A fine park now, and even better later Schuylkill parks present, promise

This article was originally published in The Inquirer on June 25, 2004.

The construction equipment is gone, the bridge ramps are open, and Schuylkill River Park is shaping up as one of Philadelphia's great outdoor scenes. So many people crowded the Center City recreation path last weekend that the park almost needed a traffic cop. The sun, the water, the grass and trees were all perfect. 

Wait a minute. Delete "grass and trees."

Schuylkill River Park, stretching from Spring Garden to Locust Street, came into the world this spring with an asterisk attached. After a decades-long struggle to build the 1.2-mile-long asphalt path , there wasn't enough money left for grass seed, never mind trees and benches. That explains why Philadelphia's most exciting new recreational venue is currently amenity-free. 

Fortunately, that border of gray dirt and gangly weeds won't be there forever. 

The Schuylkill River Development Corp., which built the path , says it has cobbled together almost $3 million to landscape the park and extend the path four more city blocks, from its current terminus at Locust Street to the South Street Bridge. 

The current schedule, cross your fingers, calls for plants, benches and decorative paving to be installed by next June. The park extension, which includes a wooden boardwalk over the river, should be completed by the middle of 2006. 

The new landscape design, by Margie Ruddick Landscape and Synterra Partners, is a greener, more modest version of the one created by the Delta Group in the late '60s, when, believe it or not, the park was first planned. At the time, Paris was the inspiration. Schuylkill River Park was imagined as a formal promenade with trees marching two by two in linear formation. 

Not only is that scheme beyond the park's budget, it no longer suits a world in which babies start their lives in jogging strollers. Americans come to places like Schuylkill River Park to burn calories by running, biking, roller-blading or walking at a stiff pace. 

Ruddick, who has worked at Manhattan's Central Park and Battery Park City, has created a democratic landscape that provides a place for everyone. She broke the long park into four distinct outdoor rooms, each catering to its own constituency. The plantings will be low-care, self-sustaining, native varieties. 

The first room is the "Crescent. " Located at a natural cove between Cherry and Market Streets, it provides a gently sloping lawn for passive uses such as sunbathing and concerts. The "Urban Terrace," from Market south to Chestnut Street, will have a more formal granite surface furnished with benches and planters. At Walnut Street, Ruddick takes advantage of an opening in the bulkhead to create "Water World," a tidal pool edged with willows and reeds, but still suitable for launching a kayak. Eventually, a dock will be built there. (Riverfront docks are also planned at Bartram's Garden and the Waterworks. )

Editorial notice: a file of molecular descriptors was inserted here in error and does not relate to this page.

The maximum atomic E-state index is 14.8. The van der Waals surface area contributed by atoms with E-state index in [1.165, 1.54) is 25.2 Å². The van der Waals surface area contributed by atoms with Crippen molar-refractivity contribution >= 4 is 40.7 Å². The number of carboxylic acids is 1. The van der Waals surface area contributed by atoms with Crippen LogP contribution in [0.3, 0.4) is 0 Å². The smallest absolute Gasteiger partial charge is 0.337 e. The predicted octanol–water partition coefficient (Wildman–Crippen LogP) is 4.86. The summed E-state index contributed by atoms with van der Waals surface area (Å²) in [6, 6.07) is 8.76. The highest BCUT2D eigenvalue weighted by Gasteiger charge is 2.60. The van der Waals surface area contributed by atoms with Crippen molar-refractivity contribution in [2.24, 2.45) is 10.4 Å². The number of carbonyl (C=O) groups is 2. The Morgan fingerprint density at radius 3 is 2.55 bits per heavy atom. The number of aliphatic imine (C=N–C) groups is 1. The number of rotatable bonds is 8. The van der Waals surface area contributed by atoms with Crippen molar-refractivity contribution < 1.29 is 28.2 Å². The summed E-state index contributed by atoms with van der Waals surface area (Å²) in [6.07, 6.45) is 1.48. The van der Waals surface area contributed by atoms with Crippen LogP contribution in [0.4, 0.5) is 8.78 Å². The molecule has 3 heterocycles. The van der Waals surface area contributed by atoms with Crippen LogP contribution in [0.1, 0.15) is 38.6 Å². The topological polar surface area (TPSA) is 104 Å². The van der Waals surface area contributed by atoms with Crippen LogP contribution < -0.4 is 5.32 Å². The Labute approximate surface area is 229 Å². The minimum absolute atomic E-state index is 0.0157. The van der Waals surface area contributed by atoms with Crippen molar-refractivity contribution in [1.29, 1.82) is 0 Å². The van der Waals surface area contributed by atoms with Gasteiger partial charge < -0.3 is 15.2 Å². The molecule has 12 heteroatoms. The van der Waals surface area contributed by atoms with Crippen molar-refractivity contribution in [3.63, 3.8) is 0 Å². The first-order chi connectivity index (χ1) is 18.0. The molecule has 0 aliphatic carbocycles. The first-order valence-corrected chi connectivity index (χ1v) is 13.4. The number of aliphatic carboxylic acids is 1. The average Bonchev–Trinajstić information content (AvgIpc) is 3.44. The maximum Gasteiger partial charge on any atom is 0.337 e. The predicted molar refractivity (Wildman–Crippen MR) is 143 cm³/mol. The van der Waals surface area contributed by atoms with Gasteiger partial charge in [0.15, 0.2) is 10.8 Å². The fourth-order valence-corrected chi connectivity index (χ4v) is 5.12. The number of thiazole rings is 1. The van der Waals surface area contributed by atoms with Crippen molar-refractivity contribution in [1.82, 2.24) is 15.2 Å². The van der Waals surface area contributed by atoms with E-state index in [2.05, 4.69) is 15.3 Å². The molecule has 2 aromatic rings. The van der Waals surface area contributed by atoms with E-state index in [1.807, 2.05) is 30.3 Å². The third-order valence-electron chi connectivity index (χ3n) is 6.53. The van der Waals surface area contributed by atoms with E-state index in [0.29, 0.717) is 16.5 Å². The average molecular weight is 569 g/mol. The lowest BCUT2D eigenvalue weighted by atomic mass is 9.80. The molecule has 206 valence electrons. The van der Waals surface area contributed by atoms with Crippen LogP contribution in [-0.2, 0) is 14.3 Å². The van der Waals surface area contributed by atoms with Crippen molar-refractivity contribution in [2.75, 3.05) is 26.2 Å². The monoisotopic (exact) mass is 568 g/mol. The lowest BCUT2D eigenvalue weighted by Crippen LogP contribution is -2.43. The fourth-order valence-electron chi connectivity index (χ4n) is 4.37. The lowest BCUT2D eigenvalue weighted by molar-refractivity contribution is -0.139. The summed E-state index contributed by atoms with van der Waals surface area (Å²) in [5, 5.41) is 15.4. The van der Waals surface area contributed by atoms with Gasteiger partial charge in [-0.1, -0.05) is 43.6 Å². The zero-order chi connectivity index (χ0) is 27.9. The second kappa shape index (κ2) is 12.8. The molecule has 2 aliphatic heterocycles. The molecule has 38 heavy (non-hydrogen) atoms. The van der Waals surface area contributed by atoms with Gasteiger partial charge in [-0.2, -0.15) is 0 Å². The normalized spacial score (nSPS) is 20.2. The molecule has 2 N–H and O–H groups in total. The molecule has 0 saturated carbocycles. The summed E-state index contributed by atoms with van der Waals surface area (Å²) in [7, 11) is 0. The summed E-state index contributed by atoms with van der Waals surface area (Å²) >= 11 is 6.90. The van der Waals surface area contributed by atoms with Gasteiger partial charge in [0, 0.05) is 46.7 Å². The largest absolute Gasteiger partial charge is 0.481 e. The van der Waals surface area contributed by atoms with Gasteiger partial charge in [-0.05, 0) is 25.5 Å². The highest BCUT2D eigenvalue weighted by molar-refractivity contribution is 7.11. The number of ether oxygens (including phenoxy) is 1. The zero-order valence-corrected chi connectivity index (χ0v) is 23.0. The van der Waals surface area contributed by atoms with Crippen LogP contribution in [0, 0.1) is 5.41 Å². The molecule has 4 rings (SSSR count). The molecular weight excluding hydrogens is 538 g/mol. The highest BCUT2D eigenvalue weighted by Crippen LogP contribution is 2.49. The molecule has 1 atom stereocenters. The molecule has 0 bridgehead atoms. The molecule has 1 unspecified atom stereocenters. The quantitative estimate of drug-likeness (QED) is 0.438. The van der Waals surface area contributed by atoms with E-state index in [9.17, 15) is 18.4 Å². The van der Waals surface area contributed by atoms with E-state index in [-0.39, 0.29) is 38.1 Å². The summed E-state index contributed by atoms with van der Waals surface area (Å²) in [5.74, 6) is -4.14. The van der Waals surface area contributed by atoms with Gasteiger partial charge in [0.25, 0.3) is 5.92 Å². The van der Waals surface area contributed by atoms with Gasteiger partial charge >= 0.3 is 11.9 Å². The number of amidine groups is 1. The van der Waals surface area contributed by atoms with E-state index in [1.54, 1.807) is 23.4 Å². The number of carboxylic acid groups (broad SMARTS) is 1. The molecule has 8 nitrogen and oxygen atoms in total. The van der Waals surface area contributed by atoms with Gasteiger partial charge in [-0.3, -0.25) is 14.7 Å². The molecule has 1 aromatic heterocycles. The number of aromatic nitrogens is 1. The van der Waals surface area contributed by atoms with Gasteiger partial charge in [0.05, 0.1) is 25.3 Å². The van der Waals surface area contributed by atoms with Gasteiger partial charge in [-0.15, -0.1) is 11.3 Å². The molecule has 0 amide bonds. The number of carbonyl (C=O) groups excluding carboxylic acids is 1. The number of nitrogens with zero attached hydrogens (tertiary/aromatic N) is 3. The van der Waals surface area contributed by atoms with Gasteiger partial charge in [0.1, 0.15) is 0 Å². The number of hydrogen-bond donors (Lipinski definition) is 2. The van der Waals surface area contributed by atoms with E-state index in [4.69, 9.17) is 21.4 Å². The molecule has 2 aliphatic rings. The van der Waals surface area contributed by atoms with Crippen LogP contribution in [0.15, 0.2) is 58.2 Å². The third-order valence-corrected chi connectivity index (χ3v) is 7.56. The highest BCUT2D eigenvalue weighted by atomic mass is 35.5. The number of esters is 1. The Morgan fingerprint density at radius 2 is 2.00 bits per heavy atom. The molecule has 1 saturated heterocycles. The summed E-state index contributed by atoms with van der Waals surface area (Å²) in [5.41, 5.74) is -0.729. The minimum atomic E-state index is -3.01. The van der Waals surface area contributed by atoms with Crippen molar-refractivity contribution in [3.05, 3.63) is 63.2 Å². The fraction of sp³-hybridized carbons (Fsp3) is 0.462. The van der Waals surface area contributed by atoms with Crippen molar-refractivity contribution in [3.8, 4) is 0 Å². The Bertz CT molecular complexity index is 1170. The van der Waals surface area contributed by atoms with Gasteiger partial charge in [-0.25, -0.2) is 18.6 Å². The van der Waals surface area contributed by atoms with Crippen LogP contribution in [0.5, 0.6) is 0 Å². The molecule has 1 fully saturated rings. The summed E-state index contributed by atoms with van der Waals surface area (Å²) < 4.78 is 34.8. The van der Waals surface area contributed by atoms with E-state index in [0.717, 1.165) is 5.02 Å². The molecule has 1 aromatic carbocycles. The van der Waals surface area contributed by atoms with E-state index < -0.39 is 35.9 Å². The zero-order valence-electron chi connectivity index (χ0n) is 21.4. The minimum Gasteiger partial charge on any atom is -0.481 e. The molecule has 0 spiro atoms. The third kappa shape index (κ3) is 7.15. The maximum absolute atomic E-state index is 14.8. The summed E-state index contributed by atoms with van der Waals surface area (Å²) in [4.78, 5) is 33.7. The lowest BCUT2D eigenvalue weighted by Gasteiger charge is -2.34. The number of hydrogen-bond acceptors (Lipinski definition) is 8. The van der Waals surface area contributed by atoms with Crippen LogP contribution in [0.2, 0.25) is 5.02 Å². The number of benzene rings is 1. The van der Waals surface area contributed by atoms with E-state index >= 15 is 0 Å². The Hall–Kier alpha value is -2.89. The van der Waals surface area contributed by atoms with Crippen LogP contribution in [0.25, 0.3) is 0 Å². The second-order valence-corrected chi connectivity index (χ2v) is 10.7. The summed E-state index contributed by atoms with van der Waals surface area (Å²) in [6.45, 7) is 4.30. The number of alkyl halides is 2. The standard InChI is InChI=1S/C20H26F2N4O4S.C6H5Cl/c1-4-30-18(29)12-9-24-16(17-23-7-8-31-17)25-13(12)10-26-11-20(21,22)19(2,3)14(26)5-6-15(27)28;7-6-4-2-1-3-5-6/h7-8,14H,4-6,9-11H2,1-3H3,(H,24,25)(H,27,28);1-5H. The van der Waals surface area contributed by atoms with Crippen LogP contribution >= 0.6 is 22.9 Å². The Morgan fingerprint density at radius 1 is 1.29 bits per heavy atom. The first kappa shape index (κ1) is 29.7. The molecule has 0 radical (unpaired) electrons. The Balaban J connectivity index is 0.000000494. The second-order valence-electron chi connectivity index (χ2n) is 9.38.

For the last room, "Ecology Walk," Ruddick plans to leave in place the "Huck Finn wilderness" of black locust, poplar and alder that has grown up on the neglected bank between Locust and South Streets. Because the land is so narrow, the U.S. Army Corps of Engineers will divert the path onto a boardwalk that hangs over the water. 

As good as this design looks, there is no provision yet for a cafe, or for bike and canoe rentals. Those modest services are also necessary to cater to a diverse crowd. 

In fact, the park is still trying to resolve the more basic problems of maintenance and access. The river park, an extension of the Kelly Drive path , is owned by Fairmount Park and the city. Yet, remarkably, neither has been willing so far to assume the long-term responsibility for maintaining the area. For the moment, the Center City District is collecting trash, and Fairmount Park is doing some minimal groundskeeping.  

That arrangement can't last forever. The Schuylkill development corporation is desperately trying to find a regular source of money to pay its maintenance bills. Keeping the park clean, functional and graffiti-free will cost an estimated $170,000 a year. 

The park appears to be making more headway in negotiating a settlement with the CSX railroad, which has threatened to block access to the park at its Locust and Race Street grade crossings. Mayor Street, U.S. Sen. Arlen Specter, and a group called Free Schuylkill River Park have been pressuring the railroad to relent. 

Because the park's development has been so ad hoc, another problem is looming: skateboarders. A planned skateboard ramp at Spring Garden Street is meant to compensate skateboarders for their banishment from LOVE Park, but the riverfront location has the same drawbacks of that granite heaven. 

Street banned skateboarding in LOVE Park because of complaints that the activity was terrorizing the lunchtime crowd. But once skateboarders join the mix at the river park, I predict we'll hear the same refrain. It would have been better to have left LOVE Park to the skateboarders and spent some money to make its City Hall companion, Dilworth Plaza, a safe haven for the lunch crowd. 

Still, Street's growing interest in the river park is an encouraging sign. He has made three recent visits, including a meeting with residents about the railroad crossings. Last Friday, he took a spin on a motorboat with other officials to get the water view. If the mayor lets City Hall know that the river park is a top priority, its problems could be as good as over.